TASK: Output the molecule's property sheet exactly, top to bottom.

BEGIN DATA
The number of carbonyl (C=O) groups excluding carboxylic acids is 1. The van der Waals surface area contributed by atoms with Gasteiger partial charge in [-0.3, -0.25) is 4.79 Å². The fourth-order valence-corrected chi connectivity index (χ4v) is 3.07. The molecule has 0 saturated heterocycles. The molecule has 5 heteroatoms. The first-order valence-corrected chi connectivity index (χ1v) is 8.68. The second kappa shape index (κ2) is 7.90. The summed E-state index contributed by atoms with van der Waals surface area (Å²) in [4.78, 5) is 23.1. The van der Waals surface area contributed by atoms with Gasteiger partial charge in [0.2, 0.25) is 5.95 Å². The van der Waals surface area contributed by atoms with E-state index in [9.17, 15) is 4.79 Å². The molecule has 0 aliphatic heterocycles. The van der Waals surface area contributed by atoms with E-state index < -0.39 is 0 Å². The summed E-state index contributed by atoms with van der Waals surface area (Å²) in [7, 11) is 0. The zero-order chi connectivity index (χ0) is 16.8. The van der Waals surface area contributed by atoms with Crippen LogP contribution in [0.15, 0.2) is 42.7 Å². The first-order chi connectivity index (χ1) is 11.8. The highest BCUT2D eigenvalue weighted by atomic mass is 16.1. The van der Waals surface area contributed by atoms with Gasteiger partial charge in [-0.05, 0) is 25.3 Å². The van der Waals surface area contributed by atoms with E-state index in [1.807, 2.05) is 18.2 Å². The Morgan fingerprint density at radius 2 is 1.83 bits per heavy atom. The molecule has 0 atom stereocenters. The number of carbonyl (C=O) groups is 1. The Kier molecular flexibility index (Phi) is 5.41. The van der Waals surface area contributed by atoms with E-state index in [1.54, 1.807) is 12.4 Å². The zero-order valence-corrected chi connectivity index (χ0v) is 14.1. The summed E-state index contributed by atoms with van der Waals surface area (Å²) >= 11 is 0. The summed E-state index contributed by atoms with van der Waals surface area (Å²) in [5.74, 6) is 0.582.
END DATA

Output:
The number of carbonyl (C=O) groups excluding carboxylic acids is 1. The van der Waals surface area contributed by atoms with Gasteiger partial charge in [-0.3, -0.25) is 4.79 Å². The fourth-order valence-corrected chi connectivity index (χ4v) is 3.07. The molecule has 0 saturated heterocycles. The molecule has 5 heteroatoms. The first-order valence-corrected chi connectivity index (χ1v) is 8.68. The second kappa shape index (κ2) is 7.90. The summed E-state index contributed by atoms with van der Waals surface area (Å²) in [4.78, 5) is 23.1. The van der Waals surface area contributed by atoms with Gasteiger partial charge in [0.2, 0.25) is 5.95 Å². The van der Waals surface area contributed by atoms with E-state index in [9.17, 15) is 4.79 Å². The molecule has 0 aliphatic heterocycles. The van der Waals surface area contributed by atoms with E-state index < -0.39 is 0 Å². The summed E-state index contributed by atoms with van der Waals surface area (Å²) in [7, 11) is 0. The zero-order chi connectivity index (χ0) is 16.8. The van der Waals surface area contributed by atoms with Crippen LogP contribution in [0.15, 0.2) is 42.7 Å². The first-order chi connectivity index (χ1) is 11.8. The highest BCUT2D eigenvalue weighted by atomic mass is 16.1. The van der Waals surface area contributed by atoms with Gasteiger partial charge in [-0.05, 0) is 25.3 Å². The van der Waals surface area contributed by atoms with E-state index in [1.807, 2.05) is 18.2 Å². The Morgan fingerprint density at radius 2 is 1.83 bits per heavy atom. The molecule has 0 atom stereocenters. The number of carbonyl (C=O) groups is 1. The Kier molecular flexibility index (Phi) is 5.41. The van der Waals surface area contributed by atoms with E-state index in [1.54, 1.807) is 12.4 Å². The zero-order valence-corrected chi connectivity index (χ0v) is 14.1. The summed E-state index contributed by atoms with van der Waals surface area (Å²) >= 11 is 0. The summed E-state index contributed by atoms with van der Waals surface area (Å²) in [5.74, 6) is 0.582.